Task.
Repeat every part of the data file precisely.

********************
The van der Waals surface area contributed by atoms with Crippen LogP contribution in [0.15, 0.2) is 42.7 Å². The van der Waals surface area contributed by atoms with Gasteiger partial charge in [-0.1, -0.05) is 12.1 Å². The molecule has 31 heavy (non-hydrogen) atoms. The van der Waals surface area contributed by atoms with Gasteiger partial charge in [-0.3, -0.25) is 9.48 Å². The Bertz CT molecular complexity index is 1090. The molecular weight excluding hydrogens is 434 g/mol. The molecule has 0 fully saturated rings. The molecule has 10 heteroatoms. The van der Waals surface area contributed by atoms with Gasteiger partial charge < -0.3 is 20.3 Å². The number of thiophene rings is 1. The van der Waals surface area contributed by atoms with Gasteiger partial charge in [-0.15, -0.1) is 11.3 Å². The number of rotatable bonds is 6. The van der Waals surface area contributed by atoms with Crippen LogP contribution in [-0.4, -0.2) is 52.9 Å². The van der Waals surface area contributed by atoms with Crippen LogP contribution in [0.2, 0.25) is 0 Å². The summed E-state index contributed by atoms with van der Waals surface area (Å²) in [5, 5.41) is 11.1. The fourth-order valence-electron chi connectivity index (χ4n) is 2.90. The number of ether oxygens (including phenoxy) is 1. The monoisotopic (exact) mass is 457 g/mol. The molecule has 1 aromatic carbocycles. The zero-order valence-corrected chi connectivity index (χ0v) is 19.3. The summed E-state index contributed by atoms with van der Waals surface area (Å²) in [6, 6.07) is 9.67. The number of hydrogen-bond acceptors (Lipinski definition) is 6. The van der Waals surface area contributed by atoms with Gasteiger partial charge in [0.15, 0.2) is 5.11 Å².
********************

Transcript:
The van der Waals surface area contributed by atoms with Crippen LogP contribution in [0.15, 0.2) is 42.7 Å². The van der Waals surface area contributed by atoms with Gasteiger partial charge in [-0.1, -0.05) is 12.1 Å². The molecule has 31 heavy (non-hydrogen) atoms. The van der Waals surface area contributed by atoms with Gasteiger partial charge in [-0.3, -0.25) is 9.48 Å². The Bertz CT molecular complexity index is 1090. The molecular weight excluding hydrogens is 434 g/mol. The molecule has 0 fully saturated rings. The molecule has 10 heteroatoms. The van der Waals surface area contributed by atoms with Gasteiger partial charge < -0.3 is 20.3 Å². The number of thiophene rings is 1. The van der Waals surface area contributed by atoms with Gasteiger partial charge in [-0.15, -0.1) is 11.3 Å². The number of rotatable bonds is 6. The van der Waals surface area contributed by atoms with Crippen LogP contribution in [-0.4, -0.2) is 52.9 Å². The van der Waals surface area contributed by atoms with Crippen LogP contribution in [0.2, 0.25) is 0 Å². The summed E-state index contributed by atoms with van der Waals surface area (Å²) in [5, 5.41) is 11.1. The fourth-order valence-electron chi connectivity index (χ4n) is 2.90. The number of ether oxygens (including phenoxy) is 1. The monoisotopic (exact) mass is 457 g/mol. The molecule has 1 aromatic carbocycles. The zero-order valence-corrected chi connectivity index (χ0v) is 19.3. The summed E-state index contributed by atoms with van der Waals surface area (Å²) in [6, 6.07) is 9.67. The number of hydrogen-bond acceptors (Lipinski definition) is 6. The van der Waals surface area contributed by atoms with Gasteiger partial charge in [0.15, 0.2) is 5.11 Å².